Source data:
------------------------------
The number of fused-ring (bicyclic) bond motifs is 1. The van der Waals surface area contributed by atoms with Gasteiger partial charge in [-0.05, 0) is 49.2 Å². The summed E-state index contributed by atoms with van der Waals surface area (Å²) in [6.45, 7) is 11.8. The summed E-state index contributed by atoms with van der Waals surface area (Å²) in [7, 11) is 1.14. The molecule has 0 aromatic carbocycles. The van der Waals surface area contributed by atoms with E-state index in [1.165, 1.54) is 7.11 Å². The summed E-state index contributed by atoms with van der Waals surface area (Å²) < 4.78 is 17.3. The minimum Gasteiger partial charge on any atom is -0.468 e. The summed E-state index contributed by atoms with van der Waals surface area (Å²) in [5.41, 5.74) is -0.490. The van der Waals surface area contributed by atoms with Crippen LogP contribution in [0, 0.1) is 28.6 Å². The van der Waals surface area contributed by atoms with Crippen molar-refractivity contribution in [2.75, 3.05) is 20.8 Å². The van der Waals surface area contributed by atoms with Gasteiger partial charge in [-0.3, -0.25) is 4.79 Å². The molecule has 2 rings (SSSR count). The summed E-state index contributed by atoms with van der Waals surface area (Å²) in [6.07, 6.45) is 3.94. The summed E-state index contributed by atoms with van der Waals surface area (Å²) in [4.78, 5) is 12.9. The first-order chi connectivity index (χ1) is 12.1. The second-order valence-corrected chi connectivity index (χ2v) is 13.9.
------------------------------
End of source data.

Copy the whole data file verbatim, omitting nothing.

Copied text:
The number of fused-ring (bicyclic) bond motifs is 1. The van der Waals surface area contributed by atoms with Gasteiger partial charge in [-0.05, 0) is 49.2 Å². The summed E-state index contributed by atoms with van der Waals surface area (Å²) in [6.45, 7) is 11.8. The summed E-state index contributed by atoms with van der Waals surface area (Å²) in [7, 11) is 1.14. The molecule has 0 aromatic carbocycles. The van der Waals surface area contributed by atoms with E-state index in [1.165, 1.54) is 7.11 Å². The summed E-state index contributed by atoms with van der Waals surface area (Å²) < 4.78 is 17.3. The minimum Gasteiger partial charge on any atom is -0.468 e. The summed E-state index contributed by atoms with van der Waals surface area (Å²) in [5.41, 5.74) is -0.490. The van der Waals surface area contributed by atoms with Crippen LogP contribution in [0, 0.1) is 28.6 Å². The van der Waals surface area contributed by atoms with Crippen molar-refractivity contribution in [2.75, 3.05) is 20.8 Å². The van der Waals surface area contributed by atoms with Gasteiger partial charge in [-0.3, -0.25) is 4.79 Å². The molecule has 2 rings (SSSR count). The summed E-state index contributed by atoms with van der Waals surface area (Å²) in [6.07, 6.45) is 3.94. The summed E-state index contributed by atoms with van der Waals surface area (Å²) in [4.78, 5) is 12.9. The first-order chi connectivity index (χ1) is 12.1. The second-order valence-corrected chi connectivity index (χ2v) is 13.9.